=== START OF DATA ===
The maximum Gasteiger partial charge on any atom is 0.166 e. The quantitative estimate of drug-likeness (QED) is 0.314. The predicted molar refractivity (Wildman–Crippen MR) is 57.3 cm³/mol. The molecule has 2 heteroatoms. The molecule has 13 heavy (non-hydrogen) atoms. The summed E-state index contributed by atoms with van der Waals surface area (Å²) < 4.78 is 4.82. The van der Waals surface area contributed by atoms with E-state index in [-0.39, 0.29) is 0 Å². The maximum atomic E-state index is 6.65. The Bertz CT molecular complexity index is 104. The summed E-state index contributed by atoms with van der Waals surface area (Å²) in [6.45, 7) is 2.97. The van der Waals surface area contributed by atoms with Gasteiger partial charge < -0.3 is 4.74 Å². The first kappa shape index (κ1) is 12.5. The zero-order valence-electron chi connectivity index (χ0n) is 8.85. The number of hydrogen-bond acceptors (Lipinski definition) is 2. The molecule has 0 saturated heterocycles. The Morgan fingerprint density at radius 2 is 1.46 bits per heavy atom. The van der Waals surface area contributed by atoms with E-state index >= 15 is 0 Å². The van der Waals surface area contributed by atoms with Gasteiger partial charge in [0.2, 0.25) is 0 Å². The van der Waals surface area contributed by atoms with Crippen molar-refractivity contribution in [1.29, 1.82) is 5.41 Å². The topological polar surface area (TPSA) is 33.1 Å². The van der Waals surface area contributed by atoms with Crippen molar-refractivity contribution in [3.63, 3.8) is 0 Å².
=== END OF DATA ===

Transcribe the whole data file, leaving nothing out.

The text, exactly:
The maximum Gasteiger partial charge on any atom is 0.166 e. The quantitative estimate of drug-likeness (QED) is 0.314. The predicted molar refractivity (Wildman–Crippen MR) is 57.3 cm³/mol. The molecule has 2 heteroatoms. The molecule has 13 heavy (non-hydrogen) atoms. The summed E-state index contributed by atoms with van der Waals surface area (Å²) < 4.78 is 4.82. The van der Waals surface area contributed by atoms with E-state index in [-0.39, 0.29) is 0 Å². The maximum atomic E-state index is 6.65. The Bertz CT molecular complexity index is 104. The summed E-state index contributed by atoms with van der Waals surface area (Å²) in [6.45, 7) is 2.97. The van der Waals surface area contributed by atoms with Gasteiger partial charge < -0.3 is 4.74 Å². The first kappa shape index (κ1) is 12.5. The zero-order valence-electron chi connectivity index (χ0n) is 8.85. The number of hydrogen-bond acceptors (Lipinski definition) is 2. The molecule has 0 saturated heterocycles. The Morgan fingerprint density at radius 2 is 1.46 bits per heavy atom. The van der Waals surface area contributed by atoms with E-state index >= 15 is 0 Å². The van der Waals surface area contributed by atoms with Gasteiger partial charge in [0.2, 0.25) is 0 Å². The van der Waals surface area contributed by atoms with Crippen molar-refractivity contribution in [1.29, 1.82) is 5.41 Å². The topological polar surface area (TPSA) is 33.1 Å². The van der Waals surface area contributed by atoms with Crippen molar-refractivity contribution in [3.63, 3.8) is 0 Å².